John Coltrane's Crescent from the spring of 1964 is an epic album, showing his meditative side that would serve as a perfect prelude to his immortal work A Love Supreme. His finest quartet with McCoy Tyner, Jimmy Garrison, and Elvin Jones supports the somewhat softer side of Coltrane, and while not completely in ballad style, the focus and accessible tone of this recording work wonders for anyone willing to sit back and let this music enrich and wash over you. While not quite at the "sheets of sound" unfettered music he would make before his passing in 1967, there are hints of this group stretching out in restrained dynamics, playing as lovely a progressive jazz as heard anywhere in any time period.
John Coltrane's Crescent from the spring of 1964 is an epic album, showing his meditative side that would serve as a perfect prelude to his immortal work; A Love Supreme.
This second volume in Universal/Impulse's reissuing of the albums of John Coltrane contains some choice titles. For those who love the early Impulse Trane, there is certainly something here for you in the John Coltrane and Johnny Hartman collection of ballads. There's also the excellent quartet era with Live at Birdland, Crescent, and the seminal A Love Supreme, the record that changed everything ever after for him. In addition, there is the 1963 album Impressions, a compilation of sorts. There is a long quartet selection called "Up 'Gainst the Wall" (1962), a beautiful but brief "After the Rain" with drummer Roy Haynes sitting in for Elvin Jones from 1963, the title cut, and opening number "India," recorded with Eric Dolphy on bass clarinet and Reggie Workman as an additional bassist.
Recorded at several sessions in the two years prior to his death but not issued until 1972, Infinity was the subject of much controversy among Coltrane aficionados when it finally appeared. The horror on the part of Coltrane purists was directed to the posthumous string arrangements written by Alice Coltrane, his widow, which were grafted onto the performances. But however much the strings softened or unnecessarily augmented the music, it must be said that Alice Coltrane really didn't do such a bad job and the ultimate result is an unusual and oddly attractive work.
John Coltrane and Pharoah Sanders, really setting fire here in a classic live performance from the mid 60s – one of those very long, open-ended concert dates that was arguably even more impressive than some of Coltrane's studio album! The set was recorded in 1965, but not issued until a few years after Coltrane's death – and it's an amazing representation of the bold steps forward that Trane was taking at the time – working with Sanders in a set of very spiritual expressions that run in these out, open ways that are even different from the Coltrane sound of the year before!
Issued in 1968, more than a year after John Coltrane's death, Cosmic Music is co-credited to John and Alice Coltrane. Trane appears on only two of the four tracks here (they are also the longest): "Manifestation" and "Dr. King." They were both cut in February of 1966 at Coast Recorders in San Francisco, with the great saxophonist fronting his final quintet with Alice, Pharoah Sanders, Jimmy Garrison, Rashied Ali, and Ray Appleton adding percussion. "Manifestation" is also the first recorded instance of Sanders playing the piccolo in addition to his tenor saxophone; he takes an extended solo on the instrument. "Dr. King" was written to honor the civil rights leader during his lifetime. King's assassination occurred less than a year after the saxophonist's death.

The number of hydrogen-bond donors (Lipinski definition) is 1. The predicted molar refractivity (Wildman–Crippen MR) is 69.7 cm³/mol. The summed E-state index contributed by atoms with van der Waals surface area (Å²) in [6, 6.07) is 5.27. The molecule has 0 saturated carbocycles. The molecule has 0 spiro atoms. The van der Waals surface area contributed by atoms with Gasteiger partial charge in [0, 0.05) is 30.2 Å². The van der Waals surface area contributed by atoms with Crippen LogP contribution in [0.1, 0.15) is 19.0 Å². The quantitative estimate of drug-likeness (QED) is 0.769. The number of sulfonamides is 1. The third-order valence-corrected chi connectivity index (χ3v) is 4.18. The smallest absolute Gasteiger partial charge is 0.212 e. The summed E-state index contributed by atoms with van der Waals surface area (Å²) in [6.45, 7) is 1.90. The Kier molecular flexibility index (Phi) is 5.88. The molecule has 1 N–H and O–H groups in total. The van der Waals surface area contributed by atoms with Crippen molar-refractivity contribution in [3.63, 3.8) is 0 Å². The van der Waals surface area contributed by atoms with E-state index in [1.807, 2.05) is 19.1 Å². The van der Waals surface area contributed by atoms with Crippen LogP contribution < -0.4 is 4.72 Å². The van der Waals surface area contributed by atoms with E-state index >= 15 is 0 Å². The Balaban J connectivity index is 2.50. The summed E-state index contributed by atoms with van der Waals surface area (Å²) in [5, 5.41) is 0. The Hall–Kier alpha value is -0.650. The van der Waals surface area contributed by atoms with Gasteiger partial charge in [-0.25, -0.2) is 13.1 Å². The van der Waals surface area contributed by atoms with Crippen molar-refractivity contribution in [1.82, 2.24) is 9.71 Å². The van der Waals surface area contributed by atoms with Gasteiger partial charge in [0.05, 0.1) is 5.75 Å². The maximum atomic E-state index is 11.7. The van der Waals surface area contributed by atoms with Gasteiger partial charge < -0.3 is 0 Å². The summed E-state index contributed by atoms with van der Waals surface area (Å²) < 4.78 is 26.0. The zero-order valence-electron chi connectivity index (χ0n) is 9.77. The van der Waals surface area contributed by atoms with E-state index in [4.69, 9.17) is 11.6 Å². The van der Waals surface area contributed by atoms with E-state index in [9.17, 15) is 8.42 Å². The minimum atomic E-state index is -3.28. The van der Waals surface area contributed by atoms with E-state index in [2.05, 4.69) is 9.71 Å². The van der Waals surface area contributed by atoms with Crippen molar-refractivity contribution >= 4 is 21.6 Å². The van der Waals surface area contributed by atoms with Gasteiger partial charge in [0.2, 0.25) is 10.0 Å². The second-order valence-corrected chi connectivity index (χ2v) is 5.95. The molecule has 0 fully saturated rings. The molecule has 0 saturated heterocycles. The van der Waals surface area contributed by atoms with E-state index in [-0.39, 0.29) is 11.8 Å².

A pure statement of being and essence – and one of John Coltrane's spiritual masterpieces from the 60s! The 1965 recording was one of Trane's most adventurous so far – as it featured just one album-length track, building up out of relatively free expressions from Coltrane in the studio – initially in the spirit of Love Supreme, but much sharper-edged and unbridled overall – as if the meditative spirit of the previous recording had unlocked a sense of freedom that refused to be tied down to simple structures! The group is great – and features Pharoah Sanders on tenor, Donald Garrett on bass clarinet, McCoy Tyner on piano, Jimmy Garrison on bass, and Elvin Jones on drums – plus a bit of flute and percussion from Joe Brazil. The playing is much freer than on other albums of the time, but also has some introspective spiritual moments – clearly inspired by the Love Supreme recording, but taken a shade outside as well!
One of our favorite albums ever from John Coltrane – but a record that's sometimes eclipsed by the genius of A Love Supreme! The feel here is very similar to that one – long tracks that introduce a new mode of searching, spiritual jazz for the 60s – one that's performed by a core quintet with Coltrane, McCoy Tyner, Jimmy Garrison, and Elvin Jones – but which also features added players on the side-long title track! "Kulu Se Mama" is a tremendously bold statement in music – one that features a bit of spiritual vocals from Juno Lewis, plus added bass clarinet from Donald Garrett, tenor from Pharoah Sanders, and drums from Frank Butler. The two other tracks – "Vigil" and "Welcome" – are performed by a quartet, but are still equally great!
Here it is: eight CDs worth of John Coltrane's classic quartet, comprised of bassist Jimmy Garrison, pianist McCoy Tyner, and drummer Elvin Jones, recorded between December of 1961 and September of 1965 when the artist followed his restless vision and expanded the band before assembling an entirely new one before his death. What transpired over the course of the eight albums and supplementary material used elsewhere is nothing short of a complete transfiguration of one band into another one, from a band that followed the leader into places unknown to one that inspired him and pushed him further. All of this transpired in the span of only three years.